Nature of Liminka Bay

Photo: Ville Suorsa
Liminka Bay is one of Europe’s most important bird wetlands. Tens of thousands of birds stop to rest, feed and nest in this area shaped by land uplift.
Taking care of nature
Photo: Satu Aura

Sheep are ecological managers in the seashore meadows

The natural meadows that are important for birds and plants are kept open by grazing. See the cute sheep at work from June until September!

Paradise for Birds

Liminka Bay is one of the most significant wetlands in Europe. The area belongs to the international network of Ramsar wetland areas. The land uplift caused by the Ice Age has shaped the shore habitats of Liminka Bay, and they are home to a wide variety of species. Read also The Birds' Year.

Photo: Mika Honkalinna.

Liminka Bay is an internationally significant resting and nesting site for migratory birds. The area is a meeting place for many northern and southern bird and plant species. More than 160 bird species nest in the Liminka Bay area, and over the year, more than 200 species are sighted in the area. Amongst the important nesting species are the greylag goose, the black-tailed godwit and the western marsh harrier, and amongst the most visible migratory birds are the whooper swan, the bean goose, the common crane and the ruff. A total of 289 bird species have been sighted by 2014.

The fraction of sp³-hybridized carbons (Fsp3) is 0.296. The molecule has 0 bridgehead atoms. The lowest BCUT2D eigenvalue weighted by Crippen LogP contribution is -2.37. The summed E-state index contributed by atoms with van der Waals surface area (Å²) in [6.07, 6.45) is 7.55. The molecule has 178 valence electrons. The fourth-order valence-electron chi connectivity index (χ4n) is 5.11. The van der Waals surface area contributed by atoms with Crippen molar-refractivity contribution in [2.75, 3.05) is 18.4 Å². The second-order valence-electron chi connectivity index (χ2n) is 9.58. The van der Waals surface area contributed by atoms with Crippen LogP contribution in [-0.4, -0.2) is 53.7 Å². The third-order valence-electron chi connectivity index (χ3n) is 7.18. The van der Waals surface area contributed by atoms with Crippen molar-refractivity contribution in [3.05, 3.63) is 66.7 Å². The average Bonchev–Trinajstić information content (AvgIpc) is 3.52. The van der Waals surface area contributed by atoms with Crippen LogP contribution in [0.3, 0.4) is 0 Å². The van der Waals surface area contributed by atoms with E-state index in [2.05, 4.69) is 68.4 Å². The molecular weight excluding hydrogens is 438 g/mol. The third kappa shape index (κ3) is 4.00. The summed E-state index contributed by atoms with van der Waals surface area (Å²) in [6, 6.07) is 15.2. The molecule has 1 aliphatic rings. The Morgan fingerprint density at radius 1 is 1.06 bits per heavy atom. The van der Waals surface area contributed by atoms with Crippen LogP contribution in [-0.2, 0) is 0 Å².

Shallow Sea Area

The area of Liminka Bay is more than 12,000 hectares, approximately the same as that of the City of Hanko.  The walking distance around the bay along the shore is 110 km. The average depth of the bay is 2.5 m, and half of the bay is less than one metre deep. At Liminka Bay, there are 12 small islands and two small gloe ponds, entitled Kuppi and Pajulampi. The gloe ponds have been separated from the sea, due to land uplift.

The Rivers Temmesjoki and Liminganjoki empty their waters into Liminka Bay from the southeast and River Lumijoki from the west. The bay's coastline is more than 110 km long, from Riutunkari (in Oulunsalo) to Varjakka (in Lumijoki).

Migration is a tough haul for birds